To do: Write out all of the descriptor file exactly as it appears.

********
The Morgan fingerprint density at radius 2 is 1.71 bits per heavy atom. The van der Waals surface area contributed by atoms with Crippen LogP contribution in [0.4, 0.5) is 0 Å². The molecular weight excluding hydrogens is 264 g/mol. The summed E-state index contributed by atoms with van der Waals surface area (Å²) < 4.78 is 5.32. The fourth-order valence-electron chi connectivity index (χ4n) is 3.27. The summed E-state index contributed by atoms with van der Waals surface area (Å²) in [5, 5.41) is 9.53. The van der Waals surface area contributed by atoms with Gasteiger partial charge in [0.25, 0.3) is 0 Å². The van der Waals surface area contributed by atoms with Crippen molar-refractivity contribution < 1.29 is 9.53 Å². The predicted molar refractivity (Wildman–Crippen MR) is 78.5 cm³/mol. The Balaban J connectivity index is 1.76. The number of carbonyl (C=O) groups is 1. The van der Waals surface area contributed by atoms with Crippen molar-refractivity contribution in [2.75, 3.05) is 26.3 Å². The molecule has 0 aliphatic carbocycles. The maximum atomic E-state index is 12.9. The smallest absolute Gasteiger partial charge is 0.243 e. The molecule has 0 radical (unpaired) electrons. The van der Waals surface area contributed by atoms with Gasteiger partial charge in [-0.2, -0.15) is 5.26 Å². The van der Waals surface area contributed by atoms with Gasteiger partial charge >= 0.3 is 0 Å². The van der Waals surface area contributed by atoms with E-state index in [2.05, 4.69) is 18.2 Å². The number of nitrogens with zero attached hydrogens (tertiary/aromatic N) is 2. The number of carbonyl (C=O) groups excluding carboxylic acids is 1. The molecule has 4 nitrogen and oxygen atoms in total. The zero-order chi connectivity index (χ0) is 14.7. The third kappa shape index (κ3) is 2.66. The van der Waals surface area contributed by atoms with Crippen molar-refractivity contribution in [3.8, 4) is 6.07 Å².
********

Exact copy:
The Morgan fingerprint density at radius 2 is 1.71 bits per heavy atom. The van der Waals surface area contributed by atoms with Crippen LogP contribution in [0.4, 0.5) is 0 Å². The molecular weight excluding hydrogens is 264 g/mol. The summed E-state index contributed by atoms with van der Waals surface area (Å²) < 4.78 is 5.32. The fourth-order valence-electron chi connectivity index (χ4n) is 3.27. The summed E-state index contributed by atoms with van der Waals surface area (Å²) in [5, 5.41) is 9.53. The van der Waals surface area contributed by atoms with Gasteiger partial charge in [0.25, 0.3) is 0 Å². The van der Waals surface area contributed by atoms with Crippen molar-refractivity contribution < 1.29 is 9.53 Å². The predicted molar refractivity (Wildman–Crippen MR) is 78.5 cm³/mol. The Balaban J connectivity index is 1.76. The number of carbonyl (C=O) groups is 1. The van der Waals surface area contributed by atoms with Crippen molar-refractivity contribution in [2.75, 3.05) is 26.3 Å². The molecule has 0 aliphatic carbocycles. The maximum atomic E-state index is 12.9. The smallest absolute Gasteiger partial charge is 0.243 e. The molecule has 0 radical (unpaired) electrons. The van der Waals surface area contributed by atoms with Gasteiger partial charge in [-0.2, -0.15) is 5.26 Å². The van der Waals surface area contributed by atoms with Gasteiger partial charge >= 0.3 is 0 Å². The van der Waals surface area contributed by atoms with E-state index in [2.05, 4.69) is 18.2 Å². The number of nitrogens with zero attached hydrogens (tertiary/aromatic N) is 2. The number of carbonyl (C=O) groups excluding carboxylic acids is 1. The molecule has 4 nitrogen and oxygen atoms in total. The zero-order chi connectivity index (χ0) is 14.7. The third kappa shape index (κ3) is 2.66. The van der Waals surface area contributed by atoms with Crippen molar-refractivity contribution in [3.8, 4) is 6.07 Å².